by Kristen Pavón
BET reports that civil rights complaints have reached an all-time high and the U.S. Department of Education is busy with investigations across the nation. Just last year, 7,000 complaints were filed with the DOE.
The types of complaints vary, including “failing to provide minority students with access to college- and career-track courses, not assigning ‘highly qualified teachers’ to minority districts, and disproportionately suspending minority students and placing them in special education courses.”
“America has been battling inequity in education for decades but these data show that we cannot let up,” said U.S. Education Secretary Arne Duncan. “Children who need the most too often get the least. It’s a civil rights issue, an economic security issue and a moral issue.”
Last year the Office for Civil Rights was criticized by Education Secretary Arnie Duncan that they had not aggressively pursued Title 6 investigations to improve the quality of education for minority and poor students over the last ten years, and this year, the department is seeking to make up for their mistakes.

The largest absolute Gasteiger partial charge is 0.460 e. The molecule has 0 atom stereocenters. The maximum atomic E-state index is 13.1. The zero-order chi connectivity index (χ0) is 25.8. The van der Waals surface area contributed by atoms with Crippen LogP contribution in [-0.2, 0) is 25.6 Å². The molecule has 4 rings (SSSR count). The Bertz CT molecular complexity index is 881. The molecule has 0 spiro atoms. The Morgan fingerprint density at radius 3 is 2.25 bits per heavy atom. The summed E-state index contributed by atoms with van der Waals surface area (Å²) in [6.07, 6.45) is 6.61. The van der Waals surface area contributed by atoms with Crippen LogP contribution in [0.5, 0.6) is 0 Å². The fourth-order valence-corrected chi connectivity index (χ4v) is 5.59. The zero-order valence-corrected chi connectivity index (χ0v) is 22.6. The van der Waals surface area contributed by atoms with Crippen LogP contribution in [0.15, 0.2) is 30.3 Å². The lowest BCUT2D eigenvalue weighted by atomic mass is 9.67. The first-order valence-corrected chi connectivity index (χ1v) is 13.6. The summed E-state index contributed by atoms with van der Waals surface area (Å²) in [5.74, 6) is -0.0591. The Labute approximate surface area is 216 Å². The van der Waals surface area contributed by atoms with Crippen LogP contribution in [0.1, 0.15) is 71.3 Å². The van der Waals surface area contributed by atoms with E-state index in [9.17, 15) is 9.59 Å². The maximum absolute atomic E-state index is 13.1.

The DOE has also found that teachers in schools with higher minority enrollment get paid $2,500 less on average than their counterparts within their school districts.
This information came from the Civil Rights Data Collection research. Part I, released in June, focused on enrollment data. Part II, which will be released by the end of this year, will offer a closer look into district demographics and end-of-year data.
Part II will also gives us great insight into where we should be focusing our efforts to improve our schools, on a civil rights front. Data will include the number of students passing Algebra I, in-school suspensions, zero-tolerance expulsion, school-related arrests, harassment and bullying, data on school financing and expenditures, among other categories.
Read BET’s story here and the DOE’s press release on the Civil Rights Data Collection here.